LED’s have finally arrived

After many years of LED lightbulbs being “tomorrow’s” wonderbulb, and watching prices creep downward as economies of scale kick in, tomorrow seems to have finally arrived.

Out at a big box store I got 10  sixty-watt-equivalent bulbs for the princely sum of $6.95, about 25% of which was tax. That’s about 69c per LED bulb. Through the next while there is a rebate scheme whereby one of the electricity suppliers/regulators/transmitters (who can keep track?) is giving “e-coupons” which are automatically subtracted at the cash register. Provided the cash register is manned by a person, and is not self serve. [preserving those $15/hour jobs?][BTW, notice the dollar store now accepts credit cards? that’s leading up to self serve payments, to do away with another of those minimum wage jobs].

I bought 5 cool white bulbs and 5 warmer white bulbs, all dimmable.

While early generations of LED bulbs had sometimes spooky and harsh lighting, I find the most recent bulbs just fine.

These bulbs are now so cheap and the cost of electricity so inflated that I guesstimate it is probably cheaper to throw away any “inventory” of incandescent bulbs in the basement cupboard and replace them with these.

Plus, it won’t be necessary to climb up high any more to replace bulbs in ceiling fixtures since the bulbs may outlast me.

The biggest bugbear in all of this is that the economies of scale have come only to the 60-watt-equivalent bulbs. The 100-watt-equivalent bulbs are still pricey. And being elderly and decrepit, I depend more and more on the stronger light bulbs.

Maybe next year the 100’s will be cheaper. And then it will be time to load up again.


9 thoughts on “LED’s have finally arrived

  1. Great news and thanks for sharing the deals with us. I will also relamp my place.
    But for spot-lighting artworks, is there an equivalent to the fine minitaure halogens with reflectors?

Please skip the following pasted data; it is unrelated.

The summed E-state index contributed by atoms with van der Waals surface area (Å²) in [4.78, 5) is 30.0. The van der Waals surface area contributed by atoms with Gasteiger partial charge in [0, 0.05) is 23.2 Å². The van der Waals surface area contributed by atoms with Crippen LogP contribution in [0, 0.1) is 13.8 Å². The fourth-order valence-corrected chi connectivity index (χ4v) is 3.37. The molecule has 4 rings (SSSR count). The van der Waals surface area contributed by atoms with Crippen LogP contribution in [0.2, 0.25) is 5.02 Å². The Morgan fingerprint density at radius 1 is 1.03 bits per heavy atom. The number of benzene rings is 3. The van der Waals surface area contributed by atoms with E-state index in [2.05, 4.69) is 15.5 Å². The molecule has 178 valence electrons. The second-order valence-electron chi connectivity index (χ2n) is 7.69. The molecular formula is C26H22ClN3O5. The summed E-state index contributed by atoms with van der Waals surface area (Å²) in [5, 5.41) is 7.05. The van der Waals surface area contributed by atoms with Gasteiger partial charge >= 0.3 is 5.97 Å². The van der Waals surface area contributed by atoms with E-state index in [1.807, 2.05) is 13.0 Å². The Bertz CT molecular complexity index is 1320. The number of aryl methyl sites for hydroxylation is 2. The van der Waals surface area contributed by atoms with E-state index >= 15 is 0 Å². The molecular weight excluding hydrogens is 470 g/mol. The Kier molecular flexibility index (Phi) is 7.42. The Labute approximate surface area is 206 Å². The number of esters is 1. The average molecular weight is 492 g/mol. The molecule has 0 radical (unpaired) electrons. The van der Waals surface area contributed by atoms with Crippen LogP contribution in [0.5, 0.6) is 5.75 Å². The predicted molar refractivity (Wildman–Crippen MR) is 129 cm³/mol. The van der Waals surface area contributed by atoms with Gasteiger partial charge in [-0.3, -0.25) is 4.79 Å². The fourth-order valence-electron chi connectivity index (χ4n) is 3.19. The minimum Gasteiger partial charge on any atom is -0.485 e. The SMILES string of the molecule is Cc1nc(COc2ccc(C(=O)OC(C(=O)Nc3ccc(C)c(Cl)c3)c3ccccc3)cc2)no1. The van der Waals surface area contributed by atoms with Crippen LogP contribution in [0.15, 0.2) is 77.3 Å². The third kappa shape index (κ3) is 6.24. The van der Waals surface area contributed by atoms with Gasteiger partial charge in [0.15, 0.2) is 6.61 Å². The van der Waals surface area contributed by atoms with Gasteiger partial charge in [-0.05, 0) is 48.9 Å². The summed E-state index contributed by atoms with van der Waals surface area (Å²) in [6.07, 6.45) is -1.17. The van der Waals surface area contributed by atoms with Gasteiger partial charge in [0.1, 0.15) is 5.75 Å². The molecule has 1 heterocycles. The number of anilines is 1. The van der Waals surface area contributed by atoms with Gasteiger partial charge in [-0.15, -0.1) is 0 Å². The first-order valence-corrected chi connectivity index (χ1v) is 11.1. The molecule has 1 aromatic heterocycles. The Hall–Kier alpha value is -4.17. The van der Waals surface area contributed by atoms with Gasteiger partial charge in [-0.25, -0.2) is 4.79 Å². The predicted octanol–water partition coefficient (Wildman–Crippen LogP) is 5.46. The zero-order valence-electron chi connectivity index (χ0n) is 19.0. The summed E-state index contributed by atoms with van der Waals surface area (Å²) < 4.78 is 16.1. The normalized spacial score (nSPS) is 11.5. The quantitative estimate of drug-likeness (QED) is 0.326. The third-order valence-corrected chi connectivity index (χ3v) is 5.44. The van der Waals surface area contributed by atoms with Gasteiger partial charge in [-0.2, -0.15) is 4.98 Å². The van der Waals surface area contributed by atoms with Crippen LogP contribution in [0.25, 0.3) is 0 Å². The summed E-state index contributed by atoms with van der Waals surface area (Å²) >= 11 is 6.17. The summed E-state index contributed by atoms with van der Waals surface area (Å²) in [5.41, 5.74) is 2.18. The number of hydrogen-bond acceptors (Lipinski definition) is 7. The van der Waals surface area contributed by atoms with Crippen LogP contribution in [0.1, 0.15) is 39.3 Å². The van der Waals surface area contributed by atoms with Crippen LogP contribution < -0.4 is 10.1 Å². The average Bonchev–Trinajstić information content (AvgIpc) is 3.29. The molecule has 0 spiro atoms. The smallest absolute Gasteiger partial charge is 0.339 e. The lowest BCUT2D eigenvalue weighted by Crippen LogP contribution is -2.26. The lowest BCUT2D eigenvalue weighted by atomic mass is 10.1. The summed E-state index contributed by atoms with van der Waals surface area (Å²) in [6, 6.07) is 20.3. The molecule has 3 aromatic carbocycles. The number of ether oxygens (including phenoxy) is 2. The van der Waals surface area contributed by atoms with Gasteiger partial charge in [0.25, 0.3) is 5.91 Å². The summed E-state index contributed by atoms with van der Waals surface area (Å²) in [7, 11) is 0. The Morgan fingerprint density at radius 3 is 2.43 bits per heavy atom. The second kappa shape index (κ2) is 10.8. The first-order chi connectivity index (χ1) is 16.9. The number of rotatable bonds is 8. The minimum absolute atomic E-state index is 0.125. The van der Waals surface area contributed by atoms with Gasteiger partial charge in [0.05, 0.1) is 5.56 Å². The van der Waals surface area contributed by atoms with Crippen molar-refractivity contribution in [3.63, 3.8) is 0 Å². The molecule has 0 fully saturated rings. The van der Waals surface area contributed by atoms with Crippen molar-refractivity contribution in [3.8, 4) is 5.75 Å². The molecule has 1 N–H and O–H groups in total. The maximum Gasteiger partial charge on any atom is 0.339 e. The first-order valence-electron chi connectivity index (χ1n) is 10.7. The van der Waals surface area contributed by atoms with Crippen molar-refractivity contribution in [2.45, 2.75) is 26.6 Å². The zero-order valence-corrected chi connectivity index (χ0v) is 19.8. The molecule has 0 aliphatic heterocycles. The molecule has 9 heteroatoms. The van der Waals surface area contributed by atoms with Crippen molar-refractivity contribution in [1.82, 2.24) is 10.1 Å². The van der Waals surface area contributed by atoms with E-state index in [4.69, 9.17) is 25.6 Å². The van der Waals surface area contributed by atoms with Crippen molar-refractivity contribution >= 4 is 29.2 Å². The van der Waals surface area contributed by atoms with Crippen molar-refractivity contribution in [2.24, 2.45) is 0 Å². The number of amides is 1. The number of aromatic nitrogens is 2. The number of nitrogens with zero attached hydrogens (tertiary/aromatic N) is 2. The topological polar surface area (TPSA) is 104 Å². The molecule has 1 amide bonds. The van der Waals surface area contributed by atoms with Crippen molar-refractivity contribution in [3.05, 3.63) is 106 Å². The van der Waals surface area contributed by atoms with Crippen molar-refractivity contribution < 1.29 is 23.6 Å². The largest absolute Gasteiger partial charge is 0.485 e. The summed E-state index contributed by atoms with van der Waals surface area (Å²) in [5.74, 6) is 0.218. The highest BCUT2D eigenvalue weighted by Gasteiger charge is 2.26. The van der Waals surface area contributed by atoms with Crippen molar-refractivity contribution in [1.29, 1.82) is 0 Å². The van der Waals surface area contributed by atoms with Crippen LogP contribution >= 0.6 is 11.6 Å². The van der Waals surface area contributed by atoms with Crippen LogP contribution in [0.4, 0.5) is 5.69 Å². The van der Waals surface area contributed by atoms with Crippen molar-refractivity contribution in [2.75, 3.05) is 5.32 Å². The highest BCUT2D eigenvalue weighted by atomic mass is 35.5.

1. Ben: yes, there are LED to replace the miniature halogens for small spots. I have two such track lights. However, on my tracks the halogens let some light out of a grid on the back side of the bulb (probably for cooling) which in turn throws a nice pattern of light onto the ceiling. The LED are closed-backs, so the uplight disappears. So I stick with the halogens. Since I use these mostly in the winter, the waste heat has some function.

  2. Can I ask what is the difference between “cool” and “warm.” Can you try to explain the colour difference if any?

    1. When those pigtail or compact flourescent lights came out, I tried to find the warmest colours, trying to mimic the incandescents we are so used to. But with LEDs, I find to my surprise I now prefer the purer white light given by the “cool white” label, which to add to your confusion, is the higher “temperature” bulb of 5000. The lower temperature bulb (which isn’t the temp.the bulb burns it, it is something else) of 3000 gives a warmer colour of light, like the old fashioned bulbs. The whole light bulb thing has gotten ridiculously confusing because we refer to them in the old watt numbers (40,60,100) to express brightness, and other numbers have crept in too. I notice the GE bulbs are marketed around this, with 3 words like task, comfort, relax, or something like that, then they left the other measures off their packages so you cannot compare them to the other brands. It’s like cell phone plans, endless confusing and designed to confuse in guise of offering choice. Buy a pkg of each (they were cheap, remember??) and screw one in and see if you like it. After a week, try the other bulb. Other on line guides recommend whiter bulbs for areas like the kitchen and warmer bulbs for the living room. What about the light in your closet? Aghhh.

  3. I don’t know about these specific bulbs, Grant, but typically a ‘cool’ bulb casts a more blue/white light, where ‘warm’ has more of the typical incandescent glow, yellowish in colour.

  4. The Loblaws SuperStore on Richmond is also selling LED bulbs at a discounted price. A week or so ago they had single 60 watt LED bulbs selling for 75 cents ea. Last visit this display was gone and replaced by an end of aisle rack display priced at $6 for a quantity of 5 (I think it was 5) 60 watt bulbs.

  5. How I wish I had better eyesight (which is not that bad) but for years and still now I cannot see well enough with anything much less than the old 100 watts incandescent bulbs. I have a mix of types around the house depending on the function I need light for. Despite the present and future cost of electricity, I’ve missed the savings in order to be able to see without strain and errors. Wonder if I am a loner in having horded the old 100 watt bulbs in attic. On the “bright” side, I do like the softer mellow yellow leds now and so have less to gripe about.

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